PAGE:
"Whereas by the eleventh clause of the contract,
dated November 18, 1890, by and between the William Cramp & Sons Ship & Engine Building Company, a corporation created under the laws of the State of Pennsylvania, and doing business at Philadelphia, in said state, represented by the president of said corporation, party of the first part, and the United States, represented by the Secretary of the Navy, party of the second part, for the construction of a coast line battleship of about 10,000 tons displacement, which for the purposes of said contract is designated and known as coast line battleship No. 2, it is agreed that a special reserve of sixty thousand dollars ($60,000) shall be held until the vessel has been finally tried, provided that such final trial shall take place within five months from and after the date of the preliminary acceptance of the vessel; and"
"Whereas, by the sixth paragraph of the nineteenth clause of said contract, it is further provided that, when all the conditions, covenants, and provisions of said contract shall have been performed and fulfilled by and on the part of the party of the first part, said party of the first part shall be entitled, within ten days after the filing and acceptance of its claims, to receive the said special reserve, or so much thereof as it may be entitled to, on the execution of a final release to the United States in such form as shall be approved by the Secretary of the Navy, of all claims of any kind or description under or by virtue of said contract; and"
"Whereas the final trial of said vessel was completed on the 24th day of October, 1896; and"
"Whereas all the conditions, covenants, and provisions of said contract have been performed and fulfilled by and on the part of the party of the first part;"
"Now therefore in consideration of the premises, the sum of $57,536.60, being the balance of the aforesaid special reserve to which the party of the first part is entitled, being to me, in hand, paid by the United States,
represented by the Secretary of the Navy, the receipt whereof is hereby acknowledged, the William Cramp & Sons Ship & Engine Building Company, represented by me, Charles H. Cramp, president of said corporation, does hereby, for itself, and its successors and assigns, and its legal representatives, remise, release, and forever discharge the United States of and from all and all manner of debts, dues, sum and sums of money, accounts, reckonings, claims, and demands whatsoever, in law or in equity, for or by reason of, or on account of, the construction of said vessel under the contract aforesaid."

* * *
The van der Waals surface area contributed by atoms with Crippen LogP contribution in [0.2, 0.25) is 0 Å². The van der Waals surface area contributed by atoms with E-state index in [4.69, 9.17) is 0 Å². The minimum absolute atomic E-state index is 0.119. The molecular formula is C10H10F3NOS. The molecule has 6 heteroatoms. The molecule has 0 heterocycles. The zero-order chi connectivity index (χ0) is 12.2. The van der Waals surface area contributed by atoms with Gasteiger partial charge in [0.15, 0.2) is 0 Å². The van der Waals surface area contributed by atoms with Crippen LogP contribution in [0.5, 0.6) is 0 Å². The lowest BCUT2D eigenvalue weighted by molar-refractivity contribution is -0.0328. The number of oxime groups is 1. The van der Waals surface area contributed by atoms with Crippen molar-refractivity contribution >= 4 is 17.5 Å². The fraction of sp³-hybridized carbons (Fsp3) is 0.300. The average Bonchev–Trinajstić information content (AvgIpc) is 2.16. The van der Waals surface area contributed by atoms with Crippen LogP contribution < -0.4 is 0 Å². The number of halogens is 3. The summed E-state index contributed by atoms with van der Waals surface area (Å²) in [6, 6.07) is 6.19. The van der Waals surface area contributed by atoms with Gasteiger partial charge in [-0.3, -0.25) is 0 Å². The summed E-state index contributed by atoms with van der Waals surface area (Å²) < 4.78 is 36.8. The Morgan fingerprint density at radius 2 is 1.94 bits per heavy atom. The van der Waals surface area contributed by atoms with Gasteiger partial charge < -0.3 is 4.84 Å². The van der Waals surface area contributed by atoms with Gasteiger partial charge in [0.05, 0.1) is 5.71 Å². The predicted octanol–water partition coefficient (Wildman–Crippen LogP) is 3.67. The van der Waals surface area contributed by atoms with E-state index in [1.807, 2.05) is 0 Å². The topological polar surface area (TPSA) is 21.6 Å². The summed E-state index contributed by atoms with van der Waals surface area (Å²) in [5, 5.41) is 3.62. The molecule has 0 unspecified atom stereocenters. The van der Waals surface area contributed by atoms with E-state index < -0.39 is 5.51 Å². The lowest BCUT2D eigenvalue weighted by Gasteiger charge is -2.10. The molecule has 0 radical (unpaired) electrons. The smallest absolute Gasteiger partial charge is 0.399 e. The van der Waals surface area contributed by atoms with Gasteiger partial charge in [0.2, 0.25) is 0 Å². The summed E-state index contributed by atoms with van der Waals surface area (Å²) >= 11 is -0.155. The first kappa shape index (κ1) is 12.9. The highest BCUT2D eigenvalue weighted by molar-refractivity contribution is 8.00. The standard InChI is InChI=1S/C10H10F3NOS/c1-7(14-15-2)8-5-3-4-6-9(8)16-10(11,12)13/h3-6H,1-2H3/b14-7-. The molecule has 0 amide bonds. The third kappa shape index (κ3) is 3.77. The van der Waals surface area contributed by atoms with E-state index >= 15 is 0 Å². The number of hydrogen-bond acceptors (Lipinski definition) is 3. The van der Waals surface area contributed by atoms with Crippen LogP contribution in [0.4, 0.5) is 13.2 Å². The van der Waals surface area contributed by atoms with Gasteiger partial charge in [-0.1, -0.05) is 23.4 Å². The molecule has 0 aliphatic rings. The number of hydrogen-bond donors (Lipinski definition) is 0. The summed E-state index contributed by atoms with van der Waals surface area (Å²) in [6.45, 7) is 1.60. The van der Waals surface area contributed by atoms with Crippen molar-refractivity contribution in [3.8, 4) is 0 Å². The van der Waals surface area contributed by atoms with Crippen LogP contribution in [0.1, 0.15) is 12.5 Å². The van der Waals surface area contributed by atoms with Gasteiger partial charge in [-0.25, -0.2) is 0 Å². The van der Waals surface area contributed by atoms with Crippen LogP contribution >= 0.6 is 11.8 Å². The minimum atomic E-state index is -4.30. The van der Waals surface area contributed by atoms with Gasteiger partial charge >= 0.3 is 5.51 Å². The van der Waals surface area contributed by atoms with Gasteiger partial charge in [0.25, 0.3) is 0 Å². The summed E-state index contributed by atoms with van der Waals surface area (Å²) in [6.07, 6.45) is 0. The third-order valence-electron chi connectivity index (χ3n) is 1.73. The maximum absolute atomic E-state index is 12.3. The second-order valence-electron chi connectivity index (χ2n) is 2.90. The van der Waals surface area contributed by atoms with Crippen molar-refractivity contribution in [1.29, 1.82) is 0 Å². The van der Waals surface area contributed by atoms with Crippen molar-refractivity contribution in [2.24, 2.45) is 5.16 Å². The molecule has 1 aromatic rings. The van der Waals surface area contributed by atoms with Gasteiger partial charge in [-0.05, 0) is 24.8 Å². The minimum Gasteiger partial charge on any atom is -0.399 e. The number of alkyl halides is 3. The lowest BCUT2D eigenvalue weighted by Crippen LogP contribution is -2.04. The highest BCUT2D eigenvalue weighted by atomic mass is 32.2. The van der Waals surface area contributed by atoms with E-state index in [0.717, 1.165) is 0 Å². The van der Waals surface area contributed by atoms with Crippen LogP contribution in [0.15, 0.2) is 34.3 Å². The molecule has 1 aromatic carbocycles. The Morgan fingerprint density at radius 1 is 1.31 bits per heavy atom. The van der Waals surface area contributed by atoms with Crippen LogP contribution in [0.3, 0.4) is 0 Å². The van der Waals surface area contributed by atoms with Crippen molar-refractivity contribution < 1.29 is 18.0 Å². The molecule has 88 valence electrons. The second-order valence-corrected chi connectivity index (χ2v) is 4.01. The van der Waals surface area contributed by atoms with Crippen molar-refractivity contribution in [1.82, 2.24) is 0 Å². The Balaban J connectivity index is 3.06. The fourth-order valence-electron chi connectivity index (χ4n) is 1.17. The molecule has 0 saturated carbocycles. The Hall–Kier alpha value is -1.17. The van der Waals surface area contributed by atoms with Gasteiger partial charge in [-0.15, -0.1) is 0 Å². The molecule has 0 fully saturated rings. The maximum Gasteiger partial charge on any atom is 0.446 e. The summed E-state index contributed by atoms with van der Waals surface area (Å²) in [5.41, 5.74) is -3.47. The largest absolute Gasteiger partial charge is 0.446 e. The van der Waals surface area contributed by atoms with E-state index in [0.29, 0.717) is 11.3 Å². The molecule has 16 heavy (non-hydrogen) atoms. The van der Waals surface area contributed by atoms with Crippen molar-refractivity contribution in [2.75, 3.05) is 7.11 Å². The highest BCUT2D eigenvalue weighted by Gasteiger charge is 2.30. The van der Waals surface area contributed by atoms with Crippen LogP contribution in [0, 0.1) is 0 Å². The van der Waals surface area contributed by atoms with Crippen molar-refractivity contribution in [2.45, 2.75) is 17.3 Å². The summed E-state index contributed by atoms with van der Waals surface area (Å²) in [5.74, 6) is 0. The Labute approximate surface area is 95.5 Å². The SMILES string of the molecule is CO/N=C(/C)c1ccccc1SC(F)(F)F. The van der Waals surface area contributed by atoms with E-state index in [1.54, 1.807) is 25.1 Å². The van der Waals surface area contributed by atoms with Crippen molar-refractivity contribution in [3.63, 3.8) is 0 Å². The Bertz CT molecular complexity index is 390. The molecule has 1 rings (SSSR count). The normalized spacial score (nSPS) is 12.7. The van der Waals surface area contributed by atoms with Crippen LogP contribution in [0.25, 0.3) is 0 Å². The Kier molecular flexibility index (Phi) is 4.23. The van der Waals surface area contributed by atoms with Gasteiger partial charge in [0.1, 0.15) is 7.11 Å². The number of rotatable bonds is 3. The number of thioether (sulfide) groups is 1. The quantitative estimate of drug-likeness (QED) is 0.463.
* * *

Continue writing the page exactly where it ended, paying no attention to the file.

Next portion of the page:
"In witness whereof I have hereunto set my hand and affixed the seal of the William Cramp & Sons Ship & Engine Building Company this 23d day of November, A.D. 1896."
"The Wm. Cramp & Sons Ship & Engine"
"(Seal.) Chas. H. Cramp, President."
"Theodore W. Cramp"
The court sets forth the Act of June 10, 1896, * referring certain claims to the Secretary of the Navy for investigation and report, and, in part, the report of the Secretary, made December 9th, 1896, as follows:
"I have considered carefully the nature of these claims
and the circumstances out of which they arose, and, while not attempting to pass on the merits of the same or to determine the amount, if any, that should be allowed on account of the matters mentioned, the fact exists that there was delay in the completion of the contracts beyond the time prescribed therein, and that such delay was, in some measure at least, due to failure on part of the government to obtain and furnish the contractors the armor for the vessels as required, and, in my judgment, the interests of justice demand that they should be referred to the Court of Claims, which can consider these matters with more deliberation and care than could be devoted to them by the committees of the two Houses of Congress . . ."